Chicago Coalition for the Homeless (CCH) has reached a new agreement with the city of Chicago to:
(1) protect the right of homeless persons living on Lower Wacker Drive and under the Wilson Avenue viaduct at Lake Shore Drive to retain their vital possessions free from seizure and disposal by the city while ensuring the city’s right to maintain clean streets; and
(2) provide, through the City of Chicago Department of Family and Support Services, intensive case management and assistance to homeless persons living at those locations.
The Bryant Agreement was negotiated by the CCH Law Project, with the assistance of Paul Strauss of the Chicago Lawyers’ Committee for Civil Rights Under Law, Inc. (CLCCRUL), and Matthew Piers and Claudia Flores of the law firm of Hughes Socol Piers Resnick & Dym, Ltd.
Pursuant to the agreement, the city commits to respect and protect the rights of homeless persons and implement a new policy and provide intensive case management and services for homeless persons, with priority to 16 individuals identified by CCH.
Such services are to include social supports, job training, drug and alcohol treatment, and access to long-term housing. The agreement was reached after CCH raised with the city the concerns of 17 individuals living in the Lower Wacker and Wilson Viaduct areas. CCH worked with the 17 individuals, one of whom has since died, for more than one year.
“We are pleased that the focus of the city’s efforts in dealing with individuals without adequate housing will be to offer additional services to connect people with housing and services. While living on the street, individuals will not lose important personal property crucial for their survival – especially in the winter weather – such as blankets, coats, boots, shoes, clothing and medication,” said Patricia Nix-Hodes, director of the CCH Law Project.
CCH and the city agree to work together moving forward to ensure proper implementation of the new policy and, if needed, to add additional identified locations to be covered by the policy in the future.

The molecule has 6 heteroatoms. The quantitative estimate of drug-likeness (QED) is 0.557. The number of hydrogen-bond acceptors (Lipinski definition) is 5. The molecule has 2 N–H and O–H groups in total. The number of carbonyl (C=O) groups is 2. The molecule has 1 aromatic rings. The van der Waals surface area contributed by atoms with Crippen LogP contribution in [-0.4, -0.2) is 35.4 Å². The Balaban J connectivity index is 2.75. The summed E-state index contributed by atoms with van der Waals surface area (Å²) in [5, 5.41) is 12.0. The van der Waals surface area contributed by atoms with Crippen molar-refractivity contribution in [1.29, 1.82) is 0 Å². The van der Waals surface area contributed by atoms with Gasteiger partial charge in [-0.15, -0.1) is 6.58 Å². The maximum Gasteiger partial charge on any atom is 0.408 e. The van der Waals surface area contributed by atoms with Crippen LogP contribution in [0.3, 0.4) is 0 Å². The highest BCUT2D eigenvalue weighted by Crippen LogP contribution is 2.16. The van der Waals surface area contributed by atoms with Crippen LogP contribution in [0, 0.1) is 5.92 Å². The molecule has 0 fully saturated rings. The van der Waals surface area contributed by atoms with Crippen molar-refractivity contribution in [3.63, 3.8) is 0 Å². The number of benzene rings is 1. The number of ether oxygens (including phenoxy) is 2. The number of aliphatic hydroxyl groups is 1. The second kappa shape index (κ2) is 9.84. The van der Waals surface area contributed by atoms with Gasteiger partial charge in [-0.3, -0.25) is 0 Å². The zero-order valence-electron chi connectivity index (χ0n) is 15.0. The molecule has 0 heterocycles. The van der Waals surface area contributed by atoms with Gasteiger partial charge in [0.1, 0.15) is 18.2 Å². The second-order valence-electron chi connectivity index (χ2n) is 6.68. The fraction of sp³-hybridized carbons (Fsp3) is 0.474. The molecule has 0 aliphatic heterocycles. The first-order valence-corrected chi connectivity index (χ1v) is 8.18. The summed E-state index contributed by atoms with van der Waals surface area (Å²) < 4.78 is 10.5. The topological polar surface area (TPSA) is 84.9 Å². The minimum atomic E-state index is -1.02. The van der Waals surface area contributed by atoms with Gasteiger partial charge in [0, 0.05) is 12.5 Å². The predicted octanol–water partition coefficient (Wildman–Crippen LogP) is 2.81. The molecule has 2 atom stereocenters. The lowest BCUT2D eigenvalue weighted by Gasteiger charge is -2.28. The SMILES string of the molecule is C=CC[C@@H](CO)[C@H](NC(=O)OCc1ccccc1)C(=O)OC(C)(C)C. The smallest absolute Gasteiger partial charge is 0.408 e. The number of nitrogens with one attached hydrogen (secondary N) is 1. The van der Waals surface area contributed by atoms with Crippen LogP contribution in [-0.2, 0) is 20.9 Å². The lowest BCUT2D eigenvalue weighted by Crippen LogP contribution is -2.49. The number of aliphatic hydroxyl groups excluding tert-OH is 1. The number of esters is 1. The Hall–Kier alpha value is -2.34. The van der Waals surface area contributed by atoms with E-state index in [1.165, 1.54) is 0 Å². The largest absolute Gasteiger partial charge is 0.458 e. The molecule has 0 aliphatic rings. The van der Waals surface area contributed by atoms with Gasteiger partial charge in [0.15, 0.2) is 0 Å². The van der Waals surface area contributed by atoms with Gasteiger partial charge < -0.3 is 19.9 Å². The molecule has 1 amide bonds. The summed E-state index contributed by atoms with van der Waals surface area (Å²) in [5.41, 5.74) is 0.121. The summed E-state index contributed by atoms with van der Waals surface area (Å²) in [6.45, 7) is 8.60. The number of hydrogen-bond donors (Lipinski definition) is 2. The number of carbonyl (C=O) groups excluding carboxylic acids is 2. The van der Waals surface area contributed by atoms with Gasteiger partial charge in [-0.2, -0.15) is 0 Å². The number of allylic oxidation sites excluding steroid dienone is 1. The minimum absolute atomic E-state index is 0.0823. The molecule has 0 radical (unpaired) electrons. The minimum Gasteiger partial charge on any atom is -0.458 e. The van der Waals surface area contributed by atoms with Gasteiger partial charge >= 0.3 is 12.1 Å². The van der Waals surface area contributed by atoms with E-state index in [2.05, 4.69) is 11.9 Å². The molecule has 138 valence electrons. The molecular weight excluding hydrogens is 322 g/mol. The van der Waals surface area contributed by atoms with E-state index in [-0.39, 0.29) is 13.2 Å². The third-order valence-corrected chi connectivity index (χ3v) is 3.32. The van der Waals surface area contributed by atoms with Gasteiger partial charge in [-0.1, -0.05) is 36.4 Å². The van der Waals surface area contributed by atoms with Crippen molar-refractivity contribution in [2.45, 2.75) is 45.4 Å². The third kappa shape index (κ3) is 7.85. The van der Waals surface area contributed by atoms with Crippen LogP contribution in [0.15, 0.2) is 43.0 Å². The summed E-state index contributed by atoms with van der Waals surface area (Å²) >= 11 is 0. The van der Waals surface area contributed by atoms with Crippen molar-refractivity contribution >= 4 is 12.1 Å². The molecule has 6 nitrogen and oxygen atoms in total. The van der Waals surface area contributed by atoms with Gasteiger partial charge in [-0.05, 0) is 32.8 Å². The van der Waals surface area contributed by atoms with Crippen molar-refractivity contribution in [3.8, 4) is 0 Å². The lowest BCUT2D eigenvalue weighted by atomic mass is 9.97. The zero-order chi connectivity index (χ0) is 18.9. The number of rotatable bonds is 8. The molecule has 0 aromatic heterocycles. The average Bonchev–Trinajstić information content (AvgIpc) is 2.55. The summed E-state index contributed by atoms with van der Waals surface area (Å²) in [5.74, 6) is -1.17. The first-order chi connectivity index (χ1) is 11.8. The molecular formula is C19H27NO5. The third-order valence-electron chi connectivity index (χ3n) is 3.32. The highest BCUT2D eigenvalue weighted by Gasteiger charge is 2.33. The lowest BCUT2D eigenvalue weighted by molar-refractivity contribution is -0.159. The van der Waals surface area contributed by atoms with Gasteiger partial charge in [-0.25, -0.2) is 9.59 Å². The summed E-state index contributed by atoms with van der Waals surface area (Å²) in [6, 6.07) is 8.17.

Under the new policy, there will be a predictable notice (at least 24-hour notice) of off-street cleaning, a process which will allow homeless persons to retain vital belongings with them on the street and avoid disposal by the police, Streets & Sanitation or other city agencies. Chicago’s Department of Family and Support Services will lead the city’s contact with homeless people living on the street, informing them of the new policy and providing information about housing and services.
Items that homeless persons may retain include a bedroll or sleeping bag, two coats, two pairs of shoes or boots, up to five blankets, three bags or suitcases and the content therein, but not mattresses, furniture items or carts.
In the winter months, up to five additional blankets and one additional sleeping bag may be kept.
If items are suspected to be abandoned or not permissible “portable personal possessions,” the items will be tagged by the city. Homeless persons will then be allowed seven (7) days to claim or remove those items.
The policy also allows homeless persons to anticipate when the city will clean and to identify, claim and temporarily move their belongings, when necessary. This will be done by both posted written notice and oral notice. Chicago police are expected to issue a directive on the new policy in March.